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During the late 1960s, drilling data consisted of manual or mechanical recording systems and hard-copy paper reports completed by rigsite personnel. Computing technology has led to an explosion in the data that can be collected and must be managed for effective use and reporting. Live capture of real-time data fed into engineering and geoscience systems has enabled asset-team members to make more-informed and timely decisions that positively affect wellbore placement, resulting in more-profitable wells for the operator. Advancement of rigsite software systems has seen applications evolve from early mainframe to mini-computer systems to UNIX multitasking systems, Microsoft DOS applications, Microsoft Windows applications, and the current emergence of Intranet or Internet applications. Early systems used by single operators developed in-house have now been replaced by customizable commercial systems shared by a large number of operators.
Drilling automation differs from rig automation. Instead of mechanized or automated machinery that deals with surface processes, drilling automation is centered on the downhole activities necessary in the actual drilling of an oil or gas well. Today, this involves the linking of surface and downhole measurements with near real-time predictive models to improve the safety and efficiency of the drilling process. SPE volunteers formed the Drilling Systems Automation Technical Section (DSATS) in 2008. The purpose of DSATS is to accelerate the development and implementation of drilling systems automation in well construction by supporting initiatives which communicate the technology, recommend best practices, standardize nomenclature and help define the value of drilling systems automation.
This page provides SPE members access to the June 2021 issue -- digital, pdf, and online. Digital archive of issues back to January 2020 is available – scroll down from the current issue cover. These are the papers synopsized in JPT this month. They are available to SPE members only through 31 July 2021. There are also links to them at the bottom of each related synopsis.
The reservoir upon which this case study is focused is a tight, low-permeability carbonate reservoir with thin layers. The objective of the field case was to increase and sustain productivity of a pilot well consisting of an openhole completion. The complete paper summarizes the design processes, selection criteria, challenges, and lessons learned during design and execution phases. The study may provide a potential approach for selecting the proper hydraulic fracturing method and technique in similar cases. Reservoir X is divided into six layers.
This paper presents a case study of fracture interaction mitigation in a multistage horizontal stimulation of an offshore Black Sea well. The authors discuss a multifaceted approach in applying lessons learned and pre-job geomechanical analysis of depletion-induced stress differential and its effects on fracture interactions. Intrastage fracture interference presents unique challenges that typically are managed on a case-by-case basis. This study aims to present critical analyses that are paramount to planning stimulation treatments in highly depleted segments and reservoirs with close-proximity wells. The operating company began a field redevelopment project in 2013 for a field in the Black Sea that was already producing from horizontal wells with multistaged fractured wells.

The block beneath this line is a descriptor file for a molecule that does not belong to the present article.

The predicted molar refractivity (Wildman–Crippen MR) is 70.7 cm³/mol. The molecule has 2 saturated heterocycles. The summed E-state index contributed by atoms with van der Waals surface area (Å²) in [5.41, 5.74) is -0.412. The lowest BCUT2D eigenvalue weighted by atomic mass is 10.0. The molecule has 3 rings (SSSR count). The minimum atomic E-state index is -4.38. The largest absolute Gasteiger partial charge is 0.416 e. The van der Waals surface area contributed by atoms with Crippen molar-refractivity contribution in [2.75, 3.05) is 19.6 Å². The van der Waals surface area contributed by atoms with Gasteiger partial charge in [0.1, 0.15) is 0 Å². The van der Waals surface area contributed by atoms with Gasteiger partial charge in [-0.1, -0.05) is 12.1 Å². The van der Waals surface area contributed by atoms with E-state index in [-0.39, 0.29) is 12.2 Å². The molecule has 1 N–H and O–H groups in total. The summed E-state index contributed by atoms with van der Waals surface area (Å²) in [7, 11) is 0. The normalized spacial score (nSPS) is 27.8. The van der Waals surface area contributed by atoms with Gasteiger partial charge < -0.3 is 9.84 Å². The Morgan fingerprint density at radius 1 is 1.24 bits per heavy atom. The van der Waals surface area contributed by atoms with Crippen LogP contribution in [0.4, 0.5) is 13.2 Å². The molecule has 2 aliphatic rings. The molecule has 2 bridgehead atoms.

Nunez, Ygnacio Jesus (ADNOC Onshore) | Sameer, Mohamed (ADNOC HQ) | Ruiz, Fernando (ADNOC Onshore) | Al Mutawa, Ahmed Abdulla (ADNOC Onshore) | Al Shamisi, Eisa Daban (ADNOC Onshore) | Hamdy, Ibrahim (ADNOC Onshore) | Al Hendi, Mohamed (ADNOC Onshore) | Al Dhaheri, Khaled Hamad (ADNOC Onshore) | Torres, Javier (ADNOC Onshore)
Abstract Over the last 60 years, Abu Dhabi, United Arab Emirates (UAE) has been producing oil and gas from different conventional fields. Nowadays, and as part of the State long-term strategy to achieve the nation objective of gas self-sufficiency, it has been decided to explore, appraise and develop unconventional plays in the Northern area including the construction of early production facilities to supply the gas power plants. Three wells were drilled as part of the first phase of the project; consisting of a pilot hole into an extremely heterogeneous formation; two of them were horizontalized into the targeted formations. The first well across the salt represented a tremendous challenge due to limited rig capacity generating hole stability issues that required unplanned remedial jobs. The second well was deviated across the salt as pilot hole, then side-tracked and horizontalized in the targeted reservoirs. The third well was drilled directly as horizontal lateral based on previous lessons learned validating the horizontal concept for the future field development plan. The exploration phase constituted by these three wells, were drilled and completed successfully. A detailed data gathering program was executed allowing mapping of the area validating the presence of gas. The drilling parameters, such as rate of penetration (ROP) for the horizontal section was enhanced by optimizing the drilling Bit design. The mud logging results have confirmed the extremely heterogeneous formations across this section allowing determining the most fit for purpose bottom hole assembly (BHA); obtained after a detailed optimization process. Multiple lessons learned were captured and immediately applied leading to a significant reduction on total days per well that reflected on an outstanding cost reduction including rig move optimization, incrementing the overall efficiency of the operations. This project has proven the potential of unlocking the development of this field focusing on the targeted untapped reservoirs. Key unprecedented achievements have been fulfilled during the execution of this phase of the project: 1. First time to drill across a salt dome in Abu Dhabi Emirate 2. First time that horizontalization has been applied to the targeted formations. In addition, a better understanding of the optimum drilling parameters for future phases has been obtained.